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The federal government has not done a good job helping states battle the coronavirus, providing only a fraction of the medical supplies some states requested and sometimes even seizing supplies states and hospitals have purchased for themselves. But there is one way the federal government is offering to help: by suggesting new crimes to prosecute. The Department of Justice issued a memo to federal law enforcement on March 24 suggesting a list of coronavirus-related crimes they should prosecute. Many of the criminal activities listed in the memo are precisely the types of crimes that federal law enforcement should target—crimes like internet-based frauds, illegal price fixing, and Medicare fraud and abuse. Those sorts of crimes can be difficult for states to enforce because they cross state borders. It is also appropriate for the federal government to protect its own programs, like Medicare, and to target illegal schemes that affect the national economy. But the memo also included crimes that do not require any federal involvement. Most notably, it encouraged prosecution of threats to intentionally infect other people with the coronavirus. The memo claimed that the virus qualifies as a “biological agent” under federal law, so these threats could be prosecuted under a number of different federal criminal laws that carry sentences of up to five years in prison.
Does the coronavirus truly fall within the federal definition of a “biological agent?” It does, but only because the federal definition is unbelievably broad. Federal law defines a biological agent to include any virus or bacteria that is capable of causing “death, disease, or other biological malfunction in a human, an animal, a plant, or another living organism.” The coronavirus is obviously capable of causing death or disease in humans. But so is the flu, the chickenpox, and even the common cold. This law labels any disease, no matter how minor, a “biological agent.” Intentionally transferring that disease to another person—say, by purposefully coughing or spitting on them—carries a maximum sentence of life in prison.
This expansive biological agent definition is hardly unique. Congress has passed many criminal laws that are incredibly broad in scope. For example, federal law defines the term “chemical weapon” so broadly that one federal court observed that the law “turns each kitchen cupboard and cleaning cabinet in America into a potential chemical weapons cache.” And federal officials have used that broad definition to charge minor offenses as very serious crimes.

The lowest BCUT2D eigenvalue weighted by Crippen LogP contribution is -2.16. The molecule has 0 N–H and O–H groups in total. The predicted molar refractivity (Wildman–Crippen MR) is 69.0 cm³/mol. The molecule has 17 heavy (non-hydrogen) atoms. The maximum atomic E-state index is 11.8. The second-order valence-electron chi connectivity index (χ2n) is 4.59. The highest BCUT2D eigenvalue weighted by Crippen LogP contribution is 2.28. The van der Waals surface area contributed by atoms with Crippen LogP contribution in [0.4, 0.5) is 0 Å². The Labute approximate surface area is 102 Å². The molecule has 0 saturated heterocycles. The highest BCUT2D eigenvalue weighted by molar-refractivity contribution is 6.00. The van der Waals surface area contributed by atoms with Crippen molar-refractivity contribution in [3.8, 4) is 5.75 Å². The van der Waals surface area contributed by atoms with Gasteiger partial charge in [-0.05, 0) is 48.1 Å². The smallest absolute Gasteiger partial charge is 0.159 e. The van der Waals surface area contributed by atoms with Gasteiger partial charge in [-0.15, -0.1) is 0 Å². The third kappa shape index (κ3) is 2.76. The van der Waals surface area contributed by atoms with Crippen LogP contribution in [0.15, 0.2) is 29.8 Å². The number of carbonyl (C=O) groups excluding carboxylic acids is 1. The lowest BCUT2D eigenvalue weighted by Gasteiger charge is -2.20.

For instance, in 2007, federal prosecutors brought chemical weapons charges against a Pennsylvania woman, Carol Anne Bond, who had put a minorly caustic chemical on the doorknob and mailbox of her husband’s lover. The chemical, potassium dichromate—which Bond purchased on Amazon—caused a minor chemical burn on the lover’s thumb, which the lover treated by rinsing the thumb with water. Federal prosecutors charged Bond with violating the Chemical Weapons Convention Implementation Act, a crime that is so serious that it does not limit the prison sentence that a judge can impose after conviction. Bond obviously had no business putting anything on anyone’s doorknob or mailbox, but her actions could have easily been prosecuted by Pennsylvania officials under a more appropriate state statute.
The Supreme Court has pushed back on these broad criminal laws, stating that they are inconsistent with the Constitution’s division of authority between the federal governments and state governments. While Congress can criminalize activities that harm the federal government, implicate foreign relations, and affect interstate commerce, whether to criminalize purely local activity is a power reserved to the states by the 10th Amendment. That is why, in 2014, the Supreme Court reversed Bond’s conviction. Even though Congress defined “chemical weapons” very broadly, the court refused to interpret the statute to include Bond’s purely local criminal conduct. As Chief Justice John Roberts explained, “Because our constitutional structure leaves local criminal activity primarily to the States, we have generally declined to read federal law as intruding on that responsibility.”
The Supreme Court is likely to be just as hostile if federal officials decide to use harsh federal laws criminalizing the use of biological weapons to prosecute a person who coughs or spits on someone else. It is true that the plain language of the biological agent law includes the coronavirus and various other illnesses. But interpreting the law so broadly would upset the “usual constitutional balance of federal and state powers.” Before the court will consider upsetting that balance, it requires a “clear statement” from Congress that it intended for a federal criminal law to reach purely local activities. The court didn’t find such a statement in the chemical weapons law, and it is highly unlikely to find one in the biological agent law.
States have their own criminal laws that they can use to prosecute people who try to infect others with the coronavirus. Indeed, there are several reports of states using their own criminal laws to prosecute people who have threatened to infect others by coughing on them—despite the fact that criminal law is not the best way to deal with a public health crisis.
The states need the federal government’s help right now to secure ventilators and protective equipment for medical personnel. The states don’t need any help putting people in prison for crimes that are purely local—they are already quite proficient at that task. The federal government should concentrate on helping states weather the medical and economic effects of the coronavirus rather than using the pandemic as an excuse to sweep local crimes into the federal courts.
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